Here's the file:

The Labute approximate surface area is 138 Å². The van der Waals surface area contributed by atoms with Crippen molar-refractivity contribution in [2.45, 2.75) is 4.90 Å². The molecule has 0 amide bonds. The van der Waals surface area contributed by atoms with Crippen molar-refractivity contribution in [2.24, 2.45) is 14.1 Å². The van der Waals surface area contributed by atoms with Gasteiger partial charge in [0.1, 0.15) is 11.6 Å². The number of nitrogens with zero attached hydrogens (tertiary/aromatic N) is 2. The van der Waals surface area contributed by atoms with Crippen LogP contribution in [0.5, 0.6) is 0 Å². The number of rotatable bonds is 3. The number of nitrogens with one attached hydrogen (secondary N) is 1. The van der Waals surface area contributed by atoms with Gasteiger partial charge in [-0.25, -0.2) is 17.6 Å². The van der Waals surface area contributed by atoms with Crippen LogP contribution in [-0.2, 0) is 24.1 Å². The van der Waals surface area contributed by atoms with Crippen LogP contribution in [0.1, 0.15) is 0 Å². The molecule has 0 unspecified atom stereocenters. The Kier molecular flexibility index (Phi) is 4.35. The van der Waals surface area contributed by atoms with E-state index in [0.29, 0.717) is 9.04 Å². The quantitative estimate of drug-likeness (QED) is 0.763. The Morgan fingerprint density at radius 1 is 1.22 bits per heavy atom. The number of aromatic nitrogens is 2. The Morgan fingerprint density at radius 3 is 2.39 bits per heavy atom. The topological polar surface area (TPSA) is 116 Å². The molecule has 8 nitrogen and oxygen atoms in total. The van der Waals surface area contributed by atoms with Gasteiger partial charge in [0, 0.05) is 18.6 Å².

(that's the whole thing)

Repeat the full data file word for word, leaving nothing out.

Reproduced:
The Labute approximate surface area is 138 Å². The van der Waals surface area contributed by atoms with Crippen molar-refractivity contribution in [2.45, 2.75) is 4.90 Å². The molecule has 0 amide bonds. The van der Waals surface area contributed by atoms with Crippen molar-refractivity contribution in [2.24, 2.45) is 14.1 Å². The van der Waals surface area contributed by atoms with Gasteiger partial charge in [0.1, 0.15) is 11.6 Å². The number of nitrogens with zero attached hydrogens (tertiary/aromatic N) is 2. The van der Waals surface area contributed by atoms with Crippen LogP contribution in [0.5, 0.6) is 0 Å². The number of rotatable bonds is 3. The number of nitrogens with one attached hydrogen (secondary N) is 1. The van der Waals surface area contributed by atoms with Gasteiger partial charge in [-0.25, -0.2) is 17.6 Å². The van der Waals surface area contributed by atoms with Crippen LogP contribution in [-0.2, 0) is 24.1 Å². The van der Waals surface area contributed by atoms with Crippen LogP contribution in [0.1, 0.15) is 0 Å². The molecule has 0 unspecified atom stereocenters. The Kier molecular flexibility index (Phi) is 4.35. The van der Waals surface area contributed by atoms with E-state index in [0.29, 0.717) is 9.04 Å². The quantitative estimate of drug-likeness (QED) is 0.763. The Morgan fingerprint density at radius 1 is 1.22 bits per heavy atom. The number of aromatic nitrogens is 2. The Morgan fingerprint density at radius 3 is 2.39 bits per heavy atom. The topological polar surface area (TPSA) is 116 Å². The molecule has 8 nitrogen and oxygen atoms in total. The van der Waals surface area contributed by atoms with Gasteiger partial charge in [0, 0.05) is 18.6 Å².